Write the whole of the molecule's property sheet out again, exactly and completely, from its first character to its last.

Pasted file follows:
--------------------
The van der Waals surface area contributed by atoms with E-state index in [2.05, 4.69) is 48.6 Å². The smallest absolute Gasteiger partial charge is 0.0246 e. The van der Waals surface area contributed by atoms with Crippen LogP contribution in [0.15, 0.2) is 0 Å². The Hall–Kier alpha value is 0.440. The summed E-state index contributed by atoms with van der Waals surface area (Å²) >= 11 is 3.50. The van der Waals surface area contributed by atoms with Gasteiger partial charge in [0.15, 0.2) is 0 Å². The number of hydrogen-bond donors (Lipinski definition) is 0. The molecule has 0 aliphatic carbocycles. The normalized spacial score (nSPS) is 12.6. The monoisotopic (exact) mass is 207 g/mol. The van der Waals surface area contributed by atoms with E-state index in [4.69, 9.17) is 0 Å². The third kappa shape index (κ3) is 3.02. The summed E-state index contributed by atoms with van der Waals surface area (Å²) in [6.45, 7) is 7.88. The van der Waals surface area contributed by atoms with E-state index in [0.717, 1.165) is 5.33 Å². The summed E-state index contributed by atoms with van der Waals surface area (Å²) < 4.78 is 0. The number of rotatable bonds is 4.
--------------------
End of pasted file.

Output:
The van der Waals surface area contributed by atoms with E-state index in [2.05, 4.69) is 48.6 Å². The smallest absolute Gasteiger partial charge is 0.0246 e. The van der Waals surface area contributed by atoms with Crippen LogP contribution in [0.15, 0.2) is 0 Å². The Hall–Kier alpha value is 0.440. The summed E-state index contributed by atoms with van der Waals surface area (Å²) >= 11 is 3.50. The van der Waals surface area contributed by atoms with Gasteiger partial charge in [0.15, 0.2) is 0 Å². The number of hydrogen-bond donors (Lipinski definition) is 0. The molecule has 0 aliphatic carbocycles. The normalized spacial score (nSPS) is 12.6. The monoisotopic (exact) mass is 207 g/mol. The van der Waals surface area contributed by atoms with E-state index in [4.69, 9.17) is 0 Å². The third kappa shape index (κ3) is 3.02. The summed E-state index contributed by atoms with van der Waals surface area (Å²) in [6.45, 7) is 7.88. The van der Waals surface area contributed by atoms with E-state index in [0.717, 1.165) is 5.33 Å². The summed E-state index contributed by atoms with van der Waals surface area (Å²) < 4.78 is 0. The number of rotatable bonds is 4.